In 14 lines of JavaScript, we have a fully functioning Seefood app. Even though the ML5 library makes machine learning extremely easy and almost trivial, I would highly suggest familiarizing yourself with the basics of machine learning. I personally found Welch Lab’s Machine Learning Demystified to be an amazing set of tutorials.

Teachable Machine

To go a step further in our machine learning with JavaScript journey let’s try and train our own model using Google’s Teachable Machine and then start using it for our seefood app.

Since we are writing an image classifier app we will want to select the image project.

Google’s Teachable Machine

We can begin to start uploading images, the premise of what we are doing is essentially providing a dataset of images and labels that teachable machine will “learn” from and then later on when we ask it to classify an image it will use its knowledge from the images we provide it here.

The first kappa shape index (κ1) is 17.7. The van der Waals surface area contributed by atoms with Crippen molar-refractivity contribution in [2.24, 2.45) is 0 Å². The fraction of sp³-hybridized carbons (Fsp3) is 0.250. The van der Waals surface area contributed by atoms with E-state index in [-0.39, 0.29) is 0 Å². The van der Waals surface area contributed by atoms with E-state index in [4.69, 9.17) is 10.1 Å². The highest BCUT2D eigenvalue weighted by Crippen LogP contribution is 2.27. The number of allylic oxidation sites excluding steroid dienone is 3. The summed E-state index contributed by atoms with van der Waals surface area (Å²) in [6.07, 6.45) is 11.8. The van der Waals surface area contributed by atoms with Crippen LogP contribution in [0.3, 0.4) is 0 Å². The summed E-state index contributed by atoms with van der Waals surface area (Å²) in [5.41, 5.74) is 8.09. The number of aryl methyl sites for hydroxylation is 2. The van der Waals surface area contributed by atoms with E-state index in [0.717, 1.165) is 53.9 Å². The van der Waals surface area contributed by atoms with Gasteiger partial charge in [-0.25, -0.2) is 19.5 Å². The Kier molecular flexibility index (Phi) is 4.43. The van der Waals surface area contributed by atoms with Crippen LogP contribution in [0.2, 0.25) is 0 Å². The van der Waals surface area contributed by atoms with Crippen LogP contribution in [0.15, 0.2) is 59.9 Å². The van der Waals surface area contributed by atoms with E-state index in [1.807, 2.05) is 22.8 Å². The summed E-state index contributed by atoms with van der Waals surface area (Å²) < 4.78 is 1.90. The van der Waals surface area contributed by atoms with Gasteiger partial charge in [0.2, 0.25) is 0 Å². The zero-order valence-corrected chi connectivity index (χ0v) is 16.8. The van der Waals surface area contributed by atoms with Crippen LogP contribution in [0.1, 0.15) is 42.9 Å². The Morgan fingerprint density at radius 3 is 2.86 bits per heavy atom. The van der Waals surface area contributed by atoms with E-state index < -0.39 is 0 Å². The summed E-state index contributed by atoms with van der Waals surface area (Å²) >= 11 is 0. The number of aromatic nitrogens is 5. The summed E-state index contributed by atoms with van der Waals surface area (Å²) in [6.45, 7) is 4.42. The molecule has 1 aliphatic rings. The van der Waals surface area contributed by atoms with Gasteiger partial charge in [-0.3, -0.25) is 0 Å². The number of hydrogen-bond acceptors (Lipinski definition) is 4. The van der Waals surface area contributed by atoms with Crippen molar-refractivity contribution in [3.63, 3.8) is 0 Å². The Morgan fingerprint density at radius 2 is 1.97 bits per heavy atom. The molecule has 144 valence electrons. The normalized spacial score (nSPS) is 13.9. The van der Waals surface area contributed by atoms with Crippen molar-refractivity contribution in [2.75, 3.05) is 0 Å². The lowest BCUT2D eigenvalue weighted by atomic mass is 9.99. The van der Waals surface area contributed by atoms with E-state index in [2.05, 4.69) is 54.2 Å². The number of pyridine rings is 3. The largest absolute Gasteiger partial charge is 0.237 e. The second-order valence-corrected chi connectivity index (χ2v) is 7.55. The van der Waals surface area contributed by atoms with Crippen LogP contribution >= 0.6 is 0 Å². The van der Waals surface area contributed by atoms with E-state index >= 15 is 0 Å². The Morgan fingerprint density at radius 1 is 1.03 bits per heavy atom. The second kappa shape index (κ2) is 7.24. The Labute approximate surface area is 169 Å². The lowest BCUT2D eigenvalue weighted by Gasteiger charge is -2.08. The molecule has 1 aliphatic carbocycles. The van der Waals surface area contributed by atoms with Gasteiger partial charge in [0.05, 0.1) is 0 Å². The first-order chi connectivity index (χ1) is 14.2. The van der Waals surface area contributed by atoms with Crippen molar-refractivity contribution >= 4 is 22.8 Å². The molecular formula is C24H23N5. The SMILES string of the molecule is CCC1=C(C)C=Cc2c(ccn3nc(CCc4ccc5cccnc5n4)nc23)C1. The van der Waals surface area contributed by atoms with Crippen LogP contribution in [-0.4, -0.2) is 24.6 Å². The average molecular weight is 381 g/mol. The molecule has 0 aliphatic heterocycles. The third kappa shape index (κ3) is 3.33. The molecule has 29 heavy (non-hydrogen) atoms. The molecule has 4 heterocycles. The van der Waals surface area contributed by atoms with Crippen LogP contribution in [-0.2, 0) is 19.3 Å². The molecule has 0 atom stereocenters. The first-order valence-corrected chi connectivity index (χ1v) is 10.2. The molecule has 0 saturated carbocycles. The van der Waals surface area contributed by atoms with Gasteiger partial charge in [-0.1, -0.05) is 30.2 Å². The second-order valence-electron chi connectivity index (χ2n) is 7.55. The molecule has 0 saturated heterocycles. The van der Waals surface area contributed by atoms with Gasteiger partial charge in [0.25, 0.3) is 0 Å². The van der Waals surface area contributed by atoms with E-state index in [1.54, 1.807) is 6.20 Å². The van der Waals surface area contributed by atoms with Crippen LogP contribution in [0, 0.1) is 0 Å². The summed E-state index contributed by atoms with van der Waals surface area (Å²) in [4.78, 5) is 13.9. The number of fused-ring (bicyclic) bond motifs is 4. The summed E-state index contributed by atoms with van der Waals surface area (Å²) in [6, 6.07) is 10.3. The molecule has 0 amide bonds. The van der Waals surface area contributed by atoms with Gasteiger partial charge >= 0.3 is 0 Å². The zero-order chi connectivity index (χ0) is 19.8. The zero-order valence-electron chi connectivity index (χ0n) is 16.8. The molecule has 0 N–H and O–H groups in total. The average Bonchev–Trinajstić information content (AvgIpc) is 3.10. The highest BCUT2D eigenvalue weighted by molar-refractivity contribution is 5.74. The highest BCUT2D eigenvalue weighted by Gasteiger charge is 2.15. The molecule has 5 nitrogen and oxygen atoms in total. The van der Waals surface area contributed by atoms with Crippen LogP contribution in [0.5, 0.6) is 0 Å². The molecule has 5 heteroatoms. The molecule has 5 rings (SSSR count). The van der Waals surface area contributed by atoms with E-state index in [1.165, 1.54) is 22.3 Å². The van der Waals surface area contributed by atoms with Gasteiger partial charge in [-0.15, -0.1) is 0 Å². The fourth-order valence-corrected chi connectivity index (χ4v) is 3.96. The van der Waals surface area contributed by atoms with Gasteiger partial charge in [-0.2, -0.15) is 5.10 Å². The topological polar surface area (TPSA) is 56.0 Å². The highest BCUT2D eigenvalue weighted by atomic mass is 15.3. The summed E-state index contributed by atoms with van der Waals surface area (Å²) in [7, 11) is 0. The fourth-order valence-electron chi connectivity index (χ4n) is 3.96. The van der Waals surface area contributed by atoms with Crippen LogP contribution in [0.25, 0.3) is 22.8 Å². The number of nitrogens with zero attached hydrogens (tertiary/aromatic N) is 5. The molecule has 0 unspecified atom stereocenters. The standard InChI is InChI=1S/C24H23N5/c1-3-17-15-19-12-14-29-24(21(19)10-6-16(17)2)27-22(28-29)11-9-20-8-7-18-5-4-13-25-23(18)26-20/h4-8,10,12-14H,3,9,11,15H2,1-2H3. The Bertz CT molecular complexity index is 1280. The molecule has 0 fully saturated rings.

Then it will be able to take images and inputs and give labels and confidence as outputs.

Let’s train our classifier to tell us whether something is a hotdog or not a hotdog.

We will only need two classes in the teachable machine. I’ll label them accordingly and add some training data which I got from Kaggle.

After uploading the images, we can train our model (this took about 10 seconds for me) and then test it out with some test images, it is important none of the images you test with are the same as the ones you trained with. Finally, we can export our model to use it with ML5 we can upload it to the cloud and then paste the link to our model.json file instead of using MobileNet.

Here is the Not Hotdog app that we’ve built using our own model.

Since we only used two classes in the Teachable Machine model there are only two possibilities that our app can return. If we want to actually build Seefood with our own model we could create classes for each food we want to classify and then add training data for them. Teachable Machine and ML5 play really nicely with each other so it is super simple to create whatever you can imagine with JavaScript and machine learning.

The code for the app is available on glitch.

Follow me on GitHub: @maaslalani